Jane eventually had a breakdown and ended up in nearby Knowle Mental Hospital: “Hers was an existence in limbo, barred windows, empty sky. Mum must surely have wondered how far from Trieste and Gibraltar could she impossibly have come, from their cottage on the Rock . . . and their aviary, and their corn-on-the-cob barbecues . . . From there, to this.”

Jane cuts an interesting figure. Born in Pakistan, descended from the illegitimate issue of William, Duke of Cumberland, she joined the First Aid Nursing Yeomanry at 18, trained in codes and cyphers, and in 1943 was posted to India. Later there was the long, nightmarish home life and illness; at some point, her involvement in intelligence activities seems to have recommenced.

Upon Jane’s death, her children found among her things several clippings about Ahmad Shah Massoud, the Afghan mujahideen commander who was killed by al-Qaeda in 2001 – evidence, Keggie concludes, of “the MI6 work she never discussed”.

At Knowle, Jane began slipping her medication under her tongue, weaning herself off; miraculously, she pulled herself together. But the marriage was over. In 1976, Carew married again, to a woman Keggie refers to throughout as “Stepmother” and with whom she had a terrible relationship.

Rebellious, and wishing to impress her once-adventurous father, Keggie eschewed university and wandered the US and South America for two years. (Her father insisted she take with her a letter from then-CIA director William Colby, a former fellow Jedburgh, which saved her bacon one night in Kentucky. ) Eventually she returned to England. Time passed. Her father finally, bizarrely, made a go of it with Percy Coutts, which taught people how to secure interviews and jobs. Keggie settled down, became an artist, married.

Then, one Christmas, a family gathering was held at Tom and Stepmother’s house, to which Jane was invited. The reader doesn’t know much about how Jane has spent the ensuing years, and it’s astonishing meeting her again. Thirty years of bitterness have evaporated. When Stepmother behaves ungraciously and Jane hardly blinks, Keggie marvels that after everything that has happened, and even through the cancer that is already raging through her, Jane conducts herself with dignity and grace.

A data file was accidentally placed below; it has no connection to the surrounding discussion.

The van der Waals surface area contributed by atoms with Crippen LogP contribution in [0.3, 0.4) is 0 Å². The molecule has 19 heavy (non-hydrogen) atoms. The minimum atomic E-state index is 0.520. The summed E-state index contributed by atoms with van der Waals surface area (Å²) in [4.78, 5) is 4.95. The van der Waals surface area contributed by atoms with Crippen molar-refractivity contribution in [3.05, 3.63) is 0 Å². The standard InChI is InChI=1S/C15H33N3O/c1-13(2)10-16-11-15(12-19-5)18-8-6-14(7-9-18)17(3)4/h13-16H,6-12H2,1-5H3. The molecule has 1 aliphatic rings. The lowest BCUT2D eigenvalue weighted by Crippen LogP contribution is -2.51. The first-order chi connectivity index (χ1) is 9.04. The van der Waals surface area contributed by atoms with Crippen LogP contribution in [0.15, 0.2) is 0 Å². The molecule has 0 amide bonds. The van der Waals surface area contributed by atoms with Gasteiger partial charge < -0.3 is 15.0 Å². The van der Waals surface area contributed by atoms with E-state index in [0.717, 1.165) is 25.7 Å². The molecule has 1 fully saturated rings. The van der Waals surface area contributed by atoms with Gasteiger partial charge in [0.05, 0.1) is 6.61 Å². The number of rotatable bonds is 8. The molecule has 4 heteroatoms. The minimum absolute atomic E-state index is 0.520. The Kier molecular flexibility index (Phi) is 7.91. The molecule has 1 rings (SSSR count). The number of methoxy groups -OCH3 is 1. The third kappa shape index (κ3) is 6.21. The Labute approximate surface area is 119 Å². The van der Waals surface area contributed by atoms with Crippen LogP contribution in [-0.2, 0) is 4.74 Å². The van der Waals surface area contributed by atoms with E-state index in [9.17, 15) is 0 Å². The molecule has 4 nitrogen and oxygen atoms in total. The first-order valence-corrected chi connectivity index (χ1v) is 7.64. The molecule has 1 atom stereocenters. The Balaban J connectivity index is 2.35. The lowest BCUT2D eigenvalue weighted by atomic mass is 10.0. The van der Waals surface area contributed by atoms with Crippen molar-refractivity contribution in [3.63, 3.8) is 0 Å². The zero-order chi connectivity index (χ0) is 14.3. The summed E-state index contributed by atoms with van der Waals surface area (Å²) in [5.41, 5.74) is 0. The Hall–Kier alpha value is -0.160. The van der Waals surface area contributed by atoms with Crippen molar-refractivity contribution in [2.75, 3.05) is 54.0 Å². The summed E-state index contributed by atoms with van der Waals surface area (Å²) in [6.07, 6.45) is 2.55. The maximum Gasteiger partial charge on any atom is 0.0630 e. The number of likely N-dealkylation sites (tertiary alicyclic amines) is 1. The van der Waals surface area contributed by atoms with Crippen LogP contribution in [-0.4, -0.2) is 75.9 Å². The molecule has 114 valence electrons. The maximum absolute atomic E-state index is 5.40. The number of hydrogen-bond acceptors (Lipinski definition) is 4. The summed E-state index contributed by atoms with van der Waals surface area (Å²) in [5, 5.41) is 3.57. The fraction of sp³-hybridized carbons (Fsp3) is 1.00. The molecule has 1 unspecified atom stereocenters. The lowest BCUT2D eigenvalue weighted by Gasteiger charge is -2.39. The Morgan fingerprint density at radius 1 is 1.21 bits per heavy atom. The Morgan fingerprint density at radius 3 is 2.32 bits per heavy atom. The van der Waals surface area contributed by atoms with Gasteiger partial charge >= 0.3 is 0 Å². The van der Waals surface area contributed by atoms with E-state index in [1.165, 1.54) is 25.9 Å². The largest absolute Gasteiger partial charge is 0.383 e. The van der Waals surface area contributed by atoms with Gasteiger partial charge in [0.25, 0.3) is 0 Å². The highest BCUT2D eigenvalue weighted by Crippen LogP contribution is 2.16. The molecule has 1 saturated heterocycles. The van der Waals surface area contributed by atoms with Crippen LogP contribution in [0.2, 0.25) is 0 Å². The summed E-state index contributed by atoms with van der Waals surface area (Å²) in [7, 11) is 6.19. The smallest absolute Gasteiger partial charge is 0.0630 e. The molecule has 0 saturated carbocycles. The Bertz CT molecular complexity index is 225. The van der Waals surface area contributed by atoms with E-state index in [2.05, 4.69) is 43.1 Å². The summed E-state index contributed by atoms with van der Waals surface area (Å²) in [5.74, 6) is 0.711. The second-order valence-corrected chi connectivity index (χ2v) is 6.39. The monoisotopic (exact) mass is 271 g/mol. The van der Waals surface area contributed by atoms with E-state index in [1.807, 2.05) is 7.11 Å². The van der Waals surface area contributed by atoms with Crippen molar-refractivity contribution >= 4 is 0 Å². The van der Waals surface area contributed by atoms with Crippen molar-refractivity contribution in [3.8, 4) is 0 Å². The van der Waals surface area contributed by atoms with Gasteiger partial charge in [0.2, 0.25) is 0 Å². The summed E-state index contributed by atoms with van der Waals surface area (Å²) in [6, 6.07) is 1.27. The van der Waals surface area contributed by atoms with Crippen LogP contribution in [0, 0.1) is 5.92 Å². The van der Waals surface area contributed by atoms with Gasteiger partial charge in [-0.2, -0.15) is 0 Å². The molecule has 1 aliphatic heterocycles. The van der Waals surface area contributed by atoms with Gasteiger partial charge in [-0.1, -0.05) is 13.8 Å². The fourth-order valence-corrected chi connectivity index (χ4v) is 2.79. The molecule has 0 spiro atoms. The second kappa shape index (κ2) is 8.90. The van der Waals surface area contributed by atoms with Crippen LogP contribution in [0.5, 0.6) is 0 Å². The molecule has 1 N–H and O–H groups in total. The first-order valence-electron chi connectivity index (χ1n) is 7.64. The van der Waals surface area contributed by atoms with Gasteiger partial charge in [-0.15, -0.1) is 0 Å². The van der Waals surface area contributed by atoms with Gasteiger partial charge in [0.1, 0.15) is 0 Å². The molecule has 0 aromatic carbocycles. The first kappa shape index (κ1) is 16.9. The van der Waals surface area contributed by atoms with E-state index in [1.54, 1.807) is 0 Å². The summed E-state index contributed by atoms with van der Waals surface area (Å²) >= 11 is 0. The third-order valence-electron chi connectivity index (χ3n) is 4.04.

“But these are her years, the very few that she has left and she is filling them with good things for us to remember her by.” Jane died in 2001 and Stepmother two years later, leaving Keggie, finally, with unhindered access to her father.

Carew’s was an unlikely life. A man who was most himself in the Burmese jungles, bearded and wearing a sarong, but who spent decades with a woman apparently appalled by the unwashed guerilla in him. A man who had trouble landing a job but founded a successful career consultancy business. The subject of a moving memoir-cum-biography, written by a daughter who came to know him as he was forgetting his own name.

Nothing here is easily resolved, and Dadland chafes against its own subject in rich ways. Maybe what matters is best summed up by Jane, to whom I’ll give the last word. Also found among her things after she’d died was a note she’d written, attached to a clipping about her former husband: “For old times’ sake otherwise even the good years will not count for anything.”

Molly McCloskey is the author of Circles Around the Sun: In Search of a Lost Brother. Her new novel, Straying, will be published by Penguin Ireland next year